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Apollo's Muses or fine love: the central combination in Casa's ideal, as also exemplified by Bembo. CL III Quirin's hill or Aventine: Casa thinks of the two hills facing each other across the valley of the Circus Maximus, the Pala- tine, associated with Romulus-Quirinus, and the Aventine, associated with Romulus's twin, Remus. In the northwest sector of the Palatine, Casa's patron.

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Cardinal Farnese, created a sumptuous garden in the relics of the Roman emperors' palace. Bargul: mentioned by Livy Pieria: region in Thessaly sacred to the Muses. Camena: Italian water goddess, identified as an Italic equivalent for the Muses by Roman poets from the beginning of their literature. Casa takes learned pains to attribute Latin as well as Greek authority to his friend and to emphasize Italian values. Ubaldin: Ubaldino Bandinelli d.

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The closing display of Horatian equanimity papers over contra- dictions that must have been acute when Casa composed the epistle in see Introduction, part II. Molza was a rascal. Ubaldino disprized Bembo. In any event, all three were dead by the time of Casa's crisis and retreat: Molza since , Bembo since , and Ubaldino in The theme of harmful and harmless passions survives to find its place in the emergent context of the book.

Literary linkage: Euripides Archilochus , Horace. Synopsis: On the offensive again, Casa redoubles his polemical force and directs it specifically now against women. He reviles woman's very name and nature, which he treats as a prime cause of the social ills he denounced in the city and himself.

English translation of 'vivere (di)'

His onslaught is so violent as to divert attention to his own nature and suggest that he has a penchant for dramatic poses and blaming others, whether the flatter- ing crowd or hypocritical critics. The more tempted and seduced he feels, the more he blames and derides. By this standard, the threat of careerist ambition is relatively slight: it seduced him only in mid-life. Women fascinated him earlier and longer. Comment Declamatory rather than conversational, the polemic carries Casa to a new pitch.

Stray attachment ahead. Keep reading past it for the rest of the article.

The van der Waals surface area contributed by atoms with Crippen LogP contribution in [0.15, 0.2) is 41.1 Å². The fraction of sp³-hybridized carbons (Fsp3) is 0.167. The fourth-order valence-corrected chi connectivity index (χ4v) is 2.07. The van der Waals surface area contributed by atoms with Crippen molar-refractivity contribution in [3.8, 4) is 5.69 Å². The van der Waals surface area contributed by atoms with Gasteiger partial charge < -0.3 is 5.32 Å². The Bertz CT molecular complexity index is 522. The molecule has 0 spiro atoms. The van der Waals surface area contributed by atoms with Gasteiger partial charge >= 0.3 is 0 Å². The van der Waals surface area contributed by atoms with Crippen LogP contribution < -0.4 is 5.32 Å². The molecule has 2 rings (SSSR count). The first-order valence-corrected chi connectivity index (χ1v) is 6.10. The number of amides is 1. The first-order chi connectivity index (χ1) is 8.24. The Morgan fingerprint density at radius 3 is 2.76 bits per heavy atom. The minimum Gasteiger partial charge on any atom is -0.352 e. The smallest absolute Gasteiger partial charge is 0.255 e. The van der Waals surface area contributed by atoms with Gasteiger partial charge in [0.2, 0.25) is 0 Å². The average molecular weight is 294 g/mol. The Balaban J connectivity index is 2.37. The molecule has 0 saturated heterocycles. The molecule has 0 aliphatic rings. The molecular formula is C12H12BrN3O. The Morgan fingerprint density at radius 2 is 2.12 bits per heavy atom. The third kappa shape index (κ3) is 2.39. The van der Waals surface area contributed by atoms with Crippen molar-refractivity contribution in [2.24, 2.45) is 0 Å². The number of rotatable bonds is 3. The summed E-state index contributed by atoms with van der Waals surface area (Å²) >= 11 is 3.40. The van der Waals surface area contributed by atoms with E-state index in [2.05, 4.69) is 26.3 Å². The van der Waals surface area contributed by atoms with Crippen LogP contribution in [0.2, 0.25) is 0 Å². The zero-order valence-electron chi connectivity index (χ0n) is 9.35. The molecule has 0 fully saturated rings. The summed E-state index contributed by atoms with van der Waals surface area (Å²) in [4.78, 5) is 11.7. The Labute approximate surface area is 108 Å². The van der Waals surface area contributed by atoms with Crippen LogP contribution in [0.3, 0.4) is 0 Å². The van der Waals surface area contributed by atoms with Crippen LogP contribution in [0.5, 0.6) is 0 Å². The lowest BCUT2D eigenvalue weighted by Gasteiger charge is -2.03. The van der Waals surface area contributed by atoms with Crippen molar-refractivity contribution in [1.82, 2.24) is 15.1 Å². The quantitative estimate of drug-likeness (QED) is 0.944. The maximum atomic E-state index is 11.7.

He has chosen a short passage that builds two charges a- gainst women: lustfulness and wastefulness. Twice already he has used lust figuratively: he identified Helen's insatiability with his own ambi- tion in CL II ; and he contrasted the woman of the city, Amaryllis sc. This new polemical force comes with a shift in genre, from satire to one of its progenitors and cohorts. Casa also has the precedent of Francesco Berni, as well as the frequent attacks on women in writers like Boccaccio, and his own tract against marrying, which emphasized the luxuriousness of women Santosuosso Vita, Also, as he had in CL II, Casa draws on tragedy for dramatic punch, here translating from Euripides' Hippolytus the hero's infamous diatribe against the female kind.

The tragic models serve as vehicles for Casa's strongest and most conflicted feelings. CL V 89 Notes children are better bought than produced by women. Casa renders thirty-five Greek verses into thirty-eight in Latin, following rather closely. In the drama, the celibate hero has just learned from a servant that his step- mother lusts for him; his reaction begins with this diatribe.

Casa adopts it without frame, identifying the hero's voice with his own persona. He put greater distance between himself and the tragic character in the Helen simile [CL Casa had written a youthful tract in praise of celibacy. CLV Genre: epode. Literary linkage: Horace, Epodes 2. Synopsis: Blaming builds towards action and moves the story along. On the crest of his polemics, Casa declares that he will leave Rome. He takes responsibility, no longer calling on others to drive him out. To his moral reasons for going, he adds a physical argument, describing himself as old and stricken by gout, eager to exchange a pestilential Roman climate for a more salubrious Venice.

Yet fascination with Rome threatens to break his resolve. He renews resolve by claiming the high ground of civic order: in Venice, he says, the constitutional climate is balanced and proper, war is subject to civilian control, and Pru- dence both obeys and rules. He caps this argument to himself with a political myth from Greece and Rome: Justice leaving human so- ciety as the Iron Age began and returning for a renewed Golden Age. In his version of the myth. Justice flees corrupt Italy and takes refuge in the ideal republic of Venice.